Whenever we discuss water quality, alkalinity is at the top of the list of factors to consider. It is important because a water’s alkalinity interacts directly with the health of aquatic life.

Alkalinity is defined as water’s ability to neutralize acids and bases, thereby maintaining a stable pH.[1] An alkaline environment is considered to have a pH of 7 or higher. Before modern-day man’s inventions, lakes were much more likely to maintain a stable pH. Now, however, due to chemical spills, acid rain, wastewater, and pollution in general, it is much easier for the pH levels within a lake to shift dramatically which can be damaging or fatal to aquatic life. The higher a lake’s alkalinity levels, the better chance it has to counteract a sudden shift in pH levels.

While pH levels are affected by external forces, the pH levels within a lake are also always naturally in flux as there is a cyclic relationship between photosynthetic processes and carbon dioxide levels. During the day, aquatic plants’ photosynthesis naturally depletes levels of carbon dioxide in the lake, thereby increasing pH levels. At night, photosynthesis stops, giving time for aquatic life’s respiration to replenish carbon dioxide levels and bring the pH back to an equilibrium. This process obviously depends on a balance between aquatic plant and animal life which is dependent on overall alkalinity.

Climate change & alkalinity:

One of the major ways alkalinity is affected by climate change is the amount of soil erosion and surface runoff that’s occurring which picks up pollutants and other undesirables, eventually dumping them into lakes and affecting the delicate pH balance. These runoffs also have an adverse effect on turbidity, they jeopardize aquatic life’s health, and they make the process of cleaning water more arduous and expensive.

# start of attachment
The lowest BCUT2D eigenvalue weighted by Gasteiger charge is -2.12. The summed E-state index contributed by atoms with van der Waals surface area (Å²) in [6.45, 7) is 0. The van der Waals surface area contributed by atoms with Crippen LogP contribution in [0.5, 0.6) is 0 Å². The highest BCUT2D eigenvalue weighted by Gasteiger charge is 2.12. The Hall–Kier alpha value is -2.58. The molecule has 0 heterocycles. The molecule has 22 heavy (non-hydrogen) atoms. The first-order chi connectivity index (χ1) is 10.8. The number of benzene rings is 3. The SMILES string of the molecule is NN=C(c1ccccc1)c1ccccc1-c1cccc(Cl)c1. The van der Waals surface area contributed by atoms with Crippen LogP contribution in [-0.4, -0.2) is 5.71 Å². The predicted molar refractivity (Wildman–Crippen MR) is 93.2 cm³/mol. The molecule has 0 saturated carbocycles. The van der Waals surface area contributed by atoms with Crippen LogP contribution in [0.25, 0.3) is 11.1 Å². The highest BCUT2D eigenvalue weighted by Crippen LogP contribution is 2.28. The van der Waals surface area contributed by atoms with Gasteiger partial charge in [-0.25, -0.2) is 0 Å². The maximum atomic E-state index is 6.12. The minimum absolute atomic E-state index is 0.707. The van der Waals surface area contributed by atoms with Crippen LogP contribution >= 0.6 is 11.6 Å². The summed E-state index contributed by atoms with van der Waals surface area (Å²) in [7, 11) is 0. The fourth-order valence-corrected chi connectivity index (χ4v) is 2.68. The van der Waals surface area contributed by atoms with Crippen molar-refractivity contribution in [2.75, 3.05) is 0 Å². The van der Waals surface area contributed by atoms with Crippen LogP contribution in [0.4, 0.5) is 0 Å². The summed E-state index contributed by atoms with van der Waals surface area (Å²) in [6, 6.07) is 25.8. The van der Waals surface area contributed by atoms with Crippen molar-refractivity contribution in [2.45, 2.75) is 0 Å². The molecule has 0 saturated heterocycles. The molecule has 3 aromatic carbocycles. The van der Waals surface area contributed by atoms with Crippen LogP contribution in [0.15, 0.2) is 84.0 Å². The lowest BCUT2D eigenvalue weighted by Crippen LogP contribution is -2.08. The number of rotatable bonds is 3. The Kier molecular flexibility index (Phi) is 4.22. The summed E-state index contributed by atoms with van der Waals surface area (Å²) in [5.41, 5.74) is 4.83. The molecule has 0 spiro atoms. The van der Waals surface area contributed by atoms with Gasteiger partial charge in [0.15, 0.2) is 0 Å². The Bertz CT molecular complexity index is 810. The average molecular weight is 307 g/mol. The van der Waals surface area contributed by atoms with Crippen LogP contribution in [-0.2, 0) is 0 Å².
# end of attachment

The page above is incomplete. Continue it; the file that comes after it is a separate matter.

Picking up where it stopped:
The more we explore lake ecology, the more we see how tender the balance is within the lake’s ecosystem and how interrelated everything is – effective water circulation in a dimictic lake depends on climate and water temperature; water temperature is dependent on turbidity; aquatic life is dependent on turbidity and light which is reliant upon cleanliness of water and healthy levels of bacterial populations.

The health of each element within limnology is reliant upon the other elements. Like an effective Rube Goldberg Machine, it is critical for each portion of the system to be operating at its peak so as to maintain life.

The more knowledge we have of how climate change affects the planet, the more knowledge we have of how intimately connected we all are to these effects. Let’s keep gaining knowledge and spreading news about how our planet functions so we can help keep it healthy!

Julie Kucks is a freelance content writer for New Jersey Institute of Nature and Cedar Hill Prep. Her work has also been featured in Fine Living Lancaster. Julie's writing interests include sustainable living practices, permaculture, mental health, and the power of breathwork. She also enjoys piano tuning, singing and songwriting, playing mountain dulcimer, hiking, and carousing with her kittens, Nike & Lionne.